The Future of the Journal of Insect Science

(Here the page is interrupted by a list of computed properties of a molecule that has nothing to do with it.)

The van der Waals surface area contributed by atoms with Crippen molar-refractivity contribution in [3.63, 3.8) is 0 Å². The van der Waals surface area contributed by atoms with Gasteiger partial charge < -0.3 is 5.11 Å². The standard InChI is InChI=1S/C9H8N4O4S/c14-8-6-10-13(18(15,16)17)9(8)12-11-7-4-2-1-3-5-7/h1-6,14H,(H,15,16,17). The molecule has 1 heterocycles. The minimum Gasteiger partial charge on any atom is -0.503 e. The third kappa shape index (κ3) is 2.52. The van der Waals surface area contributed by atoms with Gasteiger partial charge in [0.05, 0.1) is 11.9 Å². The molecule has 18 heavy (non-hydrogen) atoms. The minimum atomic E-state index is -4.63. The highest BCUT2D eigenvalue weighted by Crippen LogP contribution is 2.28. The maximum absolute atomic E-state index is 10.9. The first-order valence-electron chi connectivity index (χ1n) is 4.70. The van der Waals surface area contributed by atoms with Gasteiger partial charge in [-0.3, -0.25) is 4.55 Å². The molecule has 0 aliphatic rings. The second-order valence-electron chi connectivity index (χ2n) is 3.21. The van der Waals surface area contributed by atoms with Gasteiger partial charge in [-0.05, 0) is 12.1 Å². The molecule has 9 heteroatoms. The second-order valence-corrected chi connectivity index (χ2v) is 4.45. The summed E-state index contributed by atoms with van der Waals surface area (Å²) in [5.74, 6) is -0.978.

"Professor Henry Hagedorn, founder and first Editor-in-Chief (EiC) of the Journal of Insect Science (JIS), was a visionary, starting the first Open Access (OA) entomology journal. To clarify, Henry defined an OA journal as a scholarly publication that provides unrestricted internet access to peer-reviewed manuscripts. One does not have to be a member of any society to publish in JIS—anyone can publish, and anyone can freely access the publications. Henry made this move to create an OA entomology journal when he resigned as the EiC of another prestigious entomology journal. In an open letter (http:// web.archive.org/web/20040414151325/, http:/www.insectscience.org/ about/change/openletter/), he explained his feelings: commercial publishers were increasing subscription charges quite substantially above inflation, yet journal contents remained more or less the same from year to year. Additionally, he argued, since publication was tied to an expensive method of dissemination—printed material—researchers were essentially held hostage to marketing forces and readers forced to pay monetarily for information. Henry also envisioned a time when print publication would no longer reduce the velocity of scholarship; JIS manuscripts were to be published immediately after review and formatting, without waiting for an assemblage of other manuscripts and printing of an issue. JIS is now part of the family of journals of the Entomological Society of America and published by Oxford University Press, which presents us with many exciting possibilities. The Journal is still open to all subject areas, we are improving the review and publication turn-around times, and we are continuing Henry’s commitment to support the work of scholars from all parts of the world by continuing to offer the opportunity to publish the abstract in both English and their native language ..."